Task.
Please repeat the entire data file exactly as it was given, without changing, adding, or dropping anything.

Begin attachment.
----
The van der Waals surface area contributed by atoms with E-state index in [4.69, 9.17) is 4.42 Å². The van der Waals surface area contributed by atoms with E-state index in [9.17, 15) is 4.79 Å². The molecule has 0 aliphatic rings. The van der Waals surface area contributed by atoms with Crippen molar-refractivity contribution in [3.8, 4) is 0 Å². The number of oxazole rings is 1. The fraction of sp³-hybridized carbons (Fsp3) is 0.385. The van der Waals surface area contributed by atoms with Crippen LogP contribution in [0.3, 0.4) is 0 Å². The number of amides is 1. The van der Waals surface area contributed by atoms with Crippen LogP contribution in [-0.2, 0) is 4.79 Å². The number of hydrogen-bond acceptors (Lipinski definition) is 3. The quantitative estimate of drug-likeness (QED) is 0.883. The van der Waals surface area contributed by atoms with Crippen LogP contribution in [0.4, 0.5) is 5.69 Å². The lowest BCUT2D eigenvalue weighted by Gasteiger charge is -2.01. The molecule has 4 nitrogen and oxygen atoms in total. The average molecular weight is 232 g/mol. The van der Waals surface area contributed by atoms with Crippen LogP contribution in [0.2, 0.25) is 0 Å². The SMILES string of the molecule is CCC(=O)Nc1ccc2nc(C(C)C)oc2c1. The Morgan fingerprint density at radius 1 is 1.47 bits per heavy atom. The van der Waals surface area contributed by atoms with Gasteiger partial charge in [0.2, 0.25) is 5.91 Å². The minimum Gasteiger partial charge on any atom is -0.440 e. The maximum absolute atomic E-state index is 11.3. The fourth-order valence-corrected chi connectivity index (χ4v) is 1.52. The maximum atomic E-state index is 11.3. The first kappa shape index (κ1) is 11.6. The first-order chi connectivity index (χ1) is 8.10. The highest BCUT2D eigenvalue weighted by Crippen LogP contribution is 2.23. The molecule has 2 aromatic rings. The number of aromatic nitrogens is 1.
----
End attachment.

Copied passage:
The van der Waals surface area contributed by atoms with E-state index in [4.69, 9.17) is 4.42 Å². The van der Waals surface area contributed by atoms with E-state index in [9.17, 15) is 4.79 Å². The molecule has 0 aliphatic rings. The van der Waals surface area contributed by atoms with Crippen molar-refractivity contribution in [3.8, 4) is 0 Å². The number of oxazole rings is 1. The fraction of sp³-hybridized carbons (Fsp3) is 0.385. The van der Waals surface area contributed by atoms with Crippen LogP contribution in [0.3, 0.4) is 0 Å². The number of amides is 1. The van der Waals surface area contributed by atoms with Crippen LogP contribution in [-0.2, 0) is 4.79 Å². The number of hydrogen-bond acceptors (Lipinski definition) is 3. The quantitative estimate of drug-likeness (QED) is 0.883. The van der Waals surface area contributed by atoms with Crippen LogP contribution in [0.4, 0.5) is 5.69 Å². The lowest BCUT2D eigenvalue weighted by Gasteiger charge is -2.01. The molecule has 4 nitrogen and oxygen atoms in total. The average molecular weight is 232 g/mol. The van der Waals surface area contributed by atoms with Crippen LogP contribution in [0.2, 0.25) is 0 Å². The SMILES string of the molecule is CCC(=O)Nc1ccc2nc(C(C)C)oc2c1. The Morgan fingerprint density at radius 1 is 1.47 bits per heavy atom. The van der Waals surface area contributed by atoms with Gasteiger partial charge in [0.2, 0.25) is 5.91 Å². The minimum Gasteiger partial charge on any atom is -0.440 e. The maximum absolute atomic E-state index is 11.3. The fourth-order valence-corrected chi connectivity index (χ4v) is 1.52. The maximum atomic E-state index is 11.3. The first kappa shape index (κ1) is 11.6. The first-order chi connectivity index (χ1) is 8.10. The highest BCUT2D eigenvalue weighted by Crippen LogP contribution is 2.23. The molecule has 2 aromatic rings. The number of aromatic nitrogens is 1.